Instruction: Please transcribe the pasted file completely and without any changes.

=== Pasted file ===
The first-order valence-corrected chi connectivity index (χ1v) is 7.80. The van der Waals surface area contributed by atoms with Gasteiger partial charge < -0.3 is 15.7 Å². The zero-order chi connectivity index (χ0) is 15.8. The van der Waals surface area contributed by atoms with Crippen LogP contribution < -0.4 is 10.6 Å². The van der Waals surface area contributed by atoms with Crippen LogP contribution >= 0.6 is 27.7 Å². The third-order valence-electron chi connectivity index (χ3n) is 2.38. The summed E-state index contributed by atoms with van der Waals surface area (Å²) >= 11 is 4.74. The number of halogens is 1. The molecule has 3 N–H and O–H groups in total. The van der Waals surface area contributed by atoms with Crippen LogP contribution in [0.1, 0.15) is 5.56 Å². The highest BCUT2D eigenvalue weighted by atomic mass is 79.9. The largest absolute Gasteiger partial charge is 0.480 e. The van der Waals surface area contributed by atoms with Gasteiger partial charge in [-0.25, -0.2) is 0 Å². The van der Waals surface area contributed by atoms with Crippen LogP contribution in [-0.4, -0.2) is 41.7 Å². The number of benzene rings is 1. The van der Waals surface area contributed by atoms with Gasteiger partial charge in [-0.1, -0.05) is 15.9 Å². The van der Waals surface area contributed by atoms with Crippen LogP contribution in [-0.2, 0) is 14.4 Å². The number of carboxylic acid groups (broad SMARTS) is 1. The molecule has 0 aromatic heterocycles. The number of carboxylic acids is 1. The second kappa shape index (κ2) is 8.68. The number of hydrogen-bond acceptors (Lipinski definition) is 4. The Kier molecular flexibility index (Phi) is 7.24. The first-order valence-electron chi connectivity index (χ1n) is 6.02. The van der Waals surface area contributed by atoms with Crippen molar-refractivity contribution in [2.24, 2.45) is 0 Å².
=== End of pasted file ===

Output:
The first-order valence-corrected chi connectivity index (χ1v) is 7.80. The van der Waals surface area contributed by atoms with Gasteiger partial charge < -0.3 is 15.7 Å². The zero-order chi connectivity index (χ0) is 15.8. The van der Waals surface area contributed by atoms with Crippen LogP contribution < -0.4 is 10.6 Å². The van der Waals surface area contributed by atoms with Crippen LogP contribution >= 0.6 is 27.7 Å². The third-order valence-electron chi connectivity index (χ3n) is 2.38. The summed E-state index contributed by atoms with van der Waals surface area (Å²) >= 11 is 4.74. The number of halogens is 1. The molecule has 3 N–H and O–H groups in total. The van der Waals surface area contributed by atoms with Crippen LogP contribution in [0.1, 0.15) is 5.56 Å². The highest BCUT2D eigenvalue weighted by atomic mass is 79.9. The largest absolute Gasteiger partial charge is 0.480 e. The van der Waals surface area contributed by atoms with Gasteiger partial charge in [-0.25, -0.2) is 0 Å². The van der Waals surface area contributed by atoms with Crippen LogP contribution in [-0.4, -0.2) is 41.7 Å². The number of benzene rings is 1. The van der Waals surface area contributed by atoms with Gasteiger partial charge in [-0.1, -0.05) is 15.9 Å². The van der Waals surface area contributed by atoms with Crippen LogP contribution in [-0.2, 0) is 14.4 Å². The number of carboxylic acid groups (broad SMARTS) is 1. The molecule has 0 aromatic heterocycles. The number of carboxylic acids is 1. The second kappa shape index (κ2) is 8.68. The number of hydrogen-bond acceptors (Lipinski definition) is 4. The Kier molecular flexibility index (Phi) is 7.24. The first-order valence-electron chi connectivity index (χ1n) is 6.02. The van der Waals surface area contributed by atoms with Crippen molar-refractivity contribution in [2.24, 2.45) is 0 Å².